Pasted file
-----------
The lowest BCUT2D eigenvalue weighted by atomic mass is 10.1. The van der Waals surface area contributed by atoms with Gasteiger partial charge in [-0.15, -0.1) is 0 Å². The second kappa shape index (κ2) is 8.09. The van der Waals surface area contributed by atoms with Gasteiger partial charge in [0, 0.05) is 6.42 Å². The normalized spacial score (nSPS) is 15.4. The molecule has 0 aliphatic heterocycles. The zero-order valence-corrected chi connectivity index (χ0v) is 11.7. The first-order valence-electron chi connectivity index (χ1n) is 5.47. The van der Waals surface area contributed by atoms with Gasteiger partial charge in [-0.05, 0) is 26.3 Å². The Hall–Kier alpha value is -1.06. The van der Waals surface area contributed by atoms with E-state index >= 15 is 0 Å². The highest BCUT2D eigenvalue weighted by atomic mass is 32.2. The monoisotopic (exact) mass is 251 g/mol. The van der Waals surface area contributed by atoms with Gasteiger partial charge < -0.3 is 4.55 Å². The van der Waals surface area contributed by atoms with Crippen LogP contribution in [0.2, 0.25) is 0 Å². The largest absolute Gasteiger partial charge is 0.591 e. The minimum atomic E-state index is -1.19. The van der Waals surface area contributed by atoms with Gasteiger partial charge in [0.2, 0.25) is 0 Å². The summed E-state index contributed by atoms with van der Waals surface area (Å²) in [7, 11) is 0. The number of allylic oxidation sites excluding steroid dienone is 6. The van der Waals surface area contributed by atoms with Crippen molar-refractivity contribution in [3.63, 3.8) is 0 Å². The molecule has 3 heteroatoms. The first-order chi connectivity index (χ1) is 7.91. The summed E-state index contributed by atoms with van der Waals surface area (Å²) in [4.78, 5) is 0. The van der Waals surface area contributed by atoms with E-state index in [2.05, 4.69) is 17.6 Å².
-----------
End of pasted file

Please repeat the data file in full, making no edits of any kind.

The lowest BCUT2D eigenvalue weighted by atomic mass is 10.1. The van der Waals surface area contributed by atoms with Gasteiger partial charge in [-0.15, -0.1) is 0 Å². The second kappa shape index (κ2) is 8.09. The van der Waals surface area contributed by atoms with Gasteiger partial charge in [0, 0.05) is 6.42 Å². The normalized spacial score (nSPS) is 15.4. The molecule has 0 aliphatic heterocycles. The zero-order valence-corrected chi connectivity index (χ0v) is 11.7. The first-order valence-electron chi connectivity index (χ1n) is 5.47. The van der Waals surface area contributed by atoms with Gasteiger partial charge in [-0.05, 0) is 26.3 Å². The Hall–Kier alpha value is -1.06. The van der Waals surface area contributed by atoms with E-state index >= 15 is 0 Å². The highest BCUT2D eigenvalue weighted by atomic mass is 32.2. The monoisotopic (exact) mass is 251 g/mol. The van der Waals surface area contributed by atoms with Gasteiger partial charge < -0.3 is 4.55 Å². The van der Waals surface area contributed by atoms with Crippen LogP contribution in [0.2, 0.25) is 0 Å². The largest absolute Gasteiger partial charge is 0.591 e. The minimum atomic E-state index is -1.19. The van der Waals surface area contributed by atoms with Gasteiger partial charge in [0.2, 0.25) is 0 Å². The summed E-state index contributed by atoms with van der Waals surface area (Å²) in [7, 11) is 0. The number of allylic oxidation sites excluding steroid dienone is 6. The van der Waals surface area contributed by atoms with Crippen molar-refractivity contribution in [3.63, 3.8) is 0 Å². The molecule has 3 heteroatoms. The first-order chi connectivity index (χ1) is 7.91. The summed E-state index contributed by atoms with van der Waals surface area (Å²) in [4.78, 5) is 0. The van der Waals surface area contributed by atoms with E-state index in [2.05, 4.69) is 17.6 Å².